Given the need to reduce global greenhouse emissions, it’s paramount to accelerate energy innovation and make use of existing resources to be competitive. In fact, several of Plug and Play’s major corporate partners have committed to achieving net-zero carbon emissions across their operations. To offset some of these emissions, direct air Carbon Capture, Utilization and Storage (CCUS) technologies could help achieve the net zero goal.
On June 25th, 2020, Plug and Play hosted a virtual webinar where we provided insight into the state of emerging tech trends in the CCUS space, and showcased five emerging startups that convert CO2 into sustainable biofuels and commercial products such as plastics, concrete, and more.
We had two world-class guest speakers with us: Alexander Rozenfeld, Managing Director and Founder, Climate Impact Capital, LLC; and Jim Giles, Senior Analyst and Conference Chair for Food and Carbon Systems at GreenBiz Group.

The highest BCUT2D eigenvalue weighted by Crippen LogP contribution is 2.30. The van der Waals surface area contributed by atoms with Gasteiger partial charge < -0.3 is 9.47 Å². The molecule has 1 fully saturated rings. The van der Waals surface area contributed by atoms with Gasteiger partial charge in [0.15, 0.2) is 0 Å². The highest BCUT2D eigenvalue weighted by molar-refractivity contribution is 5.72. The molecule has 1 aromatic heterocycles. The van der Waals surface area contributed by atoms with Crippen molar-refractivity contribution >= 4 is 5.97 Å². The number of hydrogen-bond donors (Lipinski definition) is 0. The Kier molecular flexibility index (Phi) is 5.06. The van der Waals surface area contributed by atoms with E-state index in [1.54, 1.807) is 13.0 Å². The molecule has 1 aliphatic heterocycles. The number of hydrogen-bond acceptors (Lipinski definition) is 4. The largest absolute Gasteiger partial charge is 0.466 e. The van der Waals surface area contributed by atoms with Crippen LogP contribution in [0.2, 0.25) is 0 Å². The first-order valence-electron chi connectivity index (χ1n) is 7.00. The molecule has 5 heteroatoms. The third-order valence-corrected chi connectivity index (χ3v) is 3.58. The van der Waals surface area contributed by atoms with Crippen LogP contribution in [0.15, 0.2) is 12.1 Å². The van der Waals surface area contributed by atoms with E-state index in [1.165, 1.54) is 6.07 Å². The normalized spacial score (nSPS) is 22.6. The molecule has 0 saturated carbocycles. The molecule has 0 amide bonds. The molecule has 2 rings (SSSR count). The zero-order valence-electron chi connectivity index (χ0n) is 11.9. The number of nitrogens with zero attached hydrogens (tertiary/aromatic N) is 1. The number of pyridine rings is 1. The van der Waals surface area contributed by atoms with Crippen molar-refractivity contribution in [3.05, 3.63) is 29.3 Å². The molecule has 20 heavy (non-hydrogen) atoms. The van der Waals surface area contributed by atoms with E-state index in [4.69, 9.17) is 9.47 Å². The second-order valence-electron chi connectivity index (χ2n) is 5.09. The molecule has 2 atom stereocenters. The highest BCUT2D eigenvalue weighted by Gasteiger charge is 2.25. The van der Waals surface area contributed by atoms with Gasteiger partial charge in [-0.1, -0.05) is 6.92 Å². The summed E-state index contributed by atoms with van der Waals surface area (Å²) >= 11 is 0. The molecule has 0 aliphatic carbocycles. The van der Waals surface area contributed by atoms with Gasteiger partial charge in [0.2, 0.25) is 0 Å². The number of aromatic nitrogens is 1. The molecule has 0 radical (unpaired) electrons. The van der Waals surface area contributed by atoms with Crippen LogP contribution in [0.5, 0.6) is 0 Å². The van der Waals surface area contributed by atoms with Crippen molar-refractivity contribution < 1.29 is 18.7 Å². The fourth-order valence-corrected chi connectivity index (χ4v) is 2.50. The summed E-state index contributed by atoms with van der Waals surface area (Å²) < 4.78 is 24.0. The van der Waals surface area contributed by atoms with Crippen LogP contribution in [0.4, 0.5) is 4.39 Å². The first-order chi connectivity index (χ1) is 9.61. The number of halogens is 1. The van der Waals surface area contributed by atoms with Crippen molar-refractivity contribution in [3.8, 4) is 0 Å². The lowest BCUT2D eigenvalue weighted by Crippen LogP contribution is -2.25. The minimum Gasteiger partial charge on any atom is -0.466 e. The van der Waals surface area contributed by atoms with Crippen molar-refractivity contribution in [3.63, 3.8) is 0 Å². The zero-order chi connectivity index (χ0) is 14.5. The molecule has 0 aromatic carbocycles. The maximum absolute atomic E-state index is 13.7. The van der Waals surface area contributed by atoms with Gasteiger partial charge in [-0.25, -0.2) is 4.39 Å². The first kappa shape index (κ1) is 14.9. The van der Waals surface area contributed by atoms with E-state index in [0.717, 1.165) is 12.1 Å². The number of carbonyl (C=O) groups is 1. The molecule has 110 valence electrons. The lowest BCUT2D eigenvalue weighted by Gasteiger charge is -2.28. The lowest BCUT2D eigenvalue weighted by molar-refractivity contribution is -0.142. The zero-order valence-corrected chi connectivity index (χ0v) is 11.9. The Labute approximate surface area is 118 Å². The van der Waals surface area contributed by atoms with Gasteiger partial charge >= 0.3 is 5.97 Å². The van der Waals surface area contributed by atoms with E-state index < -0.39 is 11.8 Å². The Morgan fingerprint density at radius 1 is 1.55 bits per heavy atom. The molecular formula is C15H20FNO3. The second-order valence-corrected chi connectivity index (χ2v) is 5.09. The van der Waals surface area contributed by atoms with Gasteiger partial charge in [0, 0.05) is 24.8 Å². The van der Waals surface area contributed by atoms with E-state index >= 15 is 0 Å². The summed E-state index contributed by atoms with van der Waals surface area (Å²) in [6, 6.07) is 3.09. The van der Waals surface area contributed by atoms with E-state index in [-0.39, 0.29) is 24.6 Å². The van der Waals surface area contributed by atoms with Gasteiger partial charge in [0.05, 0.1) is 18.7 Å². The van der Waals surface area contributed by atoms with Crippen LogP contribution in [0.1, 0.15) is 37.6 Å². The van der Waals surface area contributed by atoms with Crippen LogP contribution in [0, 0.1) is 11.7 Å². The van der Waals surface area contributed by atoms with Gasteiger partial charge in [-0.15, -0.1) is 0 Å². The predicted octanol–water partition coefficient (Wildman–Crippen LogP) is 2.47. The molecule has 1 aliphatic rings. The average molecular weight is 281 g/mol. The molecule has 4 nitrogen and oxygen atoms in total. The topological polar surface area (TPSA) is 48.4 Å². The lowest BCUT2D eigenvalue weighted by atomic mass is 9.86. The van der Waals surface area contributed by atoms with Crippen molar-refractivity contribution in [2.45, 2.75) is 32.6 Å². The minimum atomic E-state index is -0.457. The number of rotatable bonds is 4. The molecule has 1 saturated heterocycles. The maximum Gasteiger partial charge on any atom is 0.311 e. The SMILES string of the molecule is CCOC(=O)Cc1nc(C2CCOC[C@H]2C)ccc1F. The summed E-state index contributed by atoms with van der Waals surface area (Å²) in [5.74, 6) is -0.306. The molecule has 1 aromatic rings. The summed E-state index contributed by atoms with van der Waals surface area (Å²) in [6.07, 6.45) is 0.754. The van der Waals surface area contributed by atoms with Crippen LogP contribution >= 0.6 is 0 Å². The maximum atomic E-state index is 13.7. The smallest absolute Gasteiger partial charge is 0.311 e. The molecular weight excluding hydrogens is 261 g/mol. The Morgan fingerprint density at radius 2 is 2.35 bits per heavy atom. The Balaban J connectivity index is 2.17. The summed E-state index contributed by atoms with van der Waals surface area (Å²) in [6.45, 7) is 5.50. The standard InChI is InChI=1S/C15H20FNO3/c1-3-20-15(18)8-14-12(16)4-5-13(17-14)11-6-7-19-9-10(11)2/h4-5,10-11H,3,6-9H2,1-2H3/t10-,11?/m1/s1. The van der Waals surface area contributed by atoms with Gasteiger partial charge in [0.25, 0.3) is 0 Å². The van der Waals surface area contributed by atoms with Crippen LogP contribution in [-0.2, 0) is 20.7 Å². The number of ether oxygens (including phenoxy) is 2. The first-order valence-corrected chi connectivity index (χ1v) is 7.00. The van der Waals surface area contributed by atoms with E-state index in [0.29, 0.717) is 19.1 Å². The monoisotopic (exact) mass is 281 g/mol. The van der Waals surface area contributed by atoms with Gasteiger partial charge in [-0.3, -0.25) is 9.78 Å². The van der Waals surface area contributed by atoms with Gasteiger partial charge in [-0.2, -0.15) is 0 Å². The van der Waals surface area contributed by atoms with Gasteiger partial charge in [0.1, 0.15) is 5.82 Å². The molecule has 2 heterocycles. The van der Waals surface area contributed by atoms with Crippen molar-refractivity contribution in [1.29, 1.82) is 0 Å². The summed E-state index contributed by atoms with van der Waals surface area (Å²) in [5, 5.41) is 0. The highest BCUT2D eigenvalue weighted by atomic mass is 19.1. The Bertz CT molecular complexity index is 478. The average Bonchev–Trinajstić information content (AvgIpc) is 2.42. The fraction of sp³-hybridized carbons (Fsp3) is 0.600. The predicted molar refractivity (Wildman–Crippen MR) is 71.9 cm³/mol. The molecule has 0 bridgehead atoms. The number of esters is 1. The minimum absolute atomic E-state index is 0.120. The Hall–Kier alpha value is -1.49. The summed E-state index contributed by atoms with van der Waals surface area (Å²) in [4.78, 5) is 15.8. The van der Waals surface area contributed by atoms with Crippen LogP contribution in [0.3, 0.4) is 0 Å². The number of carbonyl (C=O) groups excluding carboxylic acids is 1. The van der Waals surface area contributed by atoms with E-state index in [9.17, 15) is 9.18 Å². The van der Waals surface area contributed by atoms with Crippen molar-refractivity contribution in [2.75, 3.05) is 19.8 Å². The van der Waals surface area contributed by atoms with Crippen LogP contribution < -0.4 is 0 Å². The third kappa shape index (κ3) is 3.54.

You can watch the full virtual event below:
Carbon Capture: Going Beyond Solar Energy
“If you ask people about the technologies that we’re using to tackle climate change, they’ll probably tell you about solar energy, wind, or EV technology,” said Jim Giles. “But there’s another critical suite of technologies that we can use to capture and sequester carbon for the long term. We’re seeing a surge of interest from entrepreneurs, investors and policymakers in these technologies, and I think they’re set to make a really big impact.”
The Carbon Budget
At today’s rate, how much carbon can we emit without going over a threshold? That’s what we call the carbon budget. Carbon budgets are a “simple” way to measure the additional emissions that can enter the atmosphere if the world wishes to limit global warming to levels such as 1.5C.
“If we don’t want to go over a 1.5C carbon budget, we really don’t have much time,” said Alexander Rozenfeld. “We have 10 years left. It’s going to be almost impossible to reach that. A 2C carbon budget extends the timeframe, but it’s still challenging to meet.”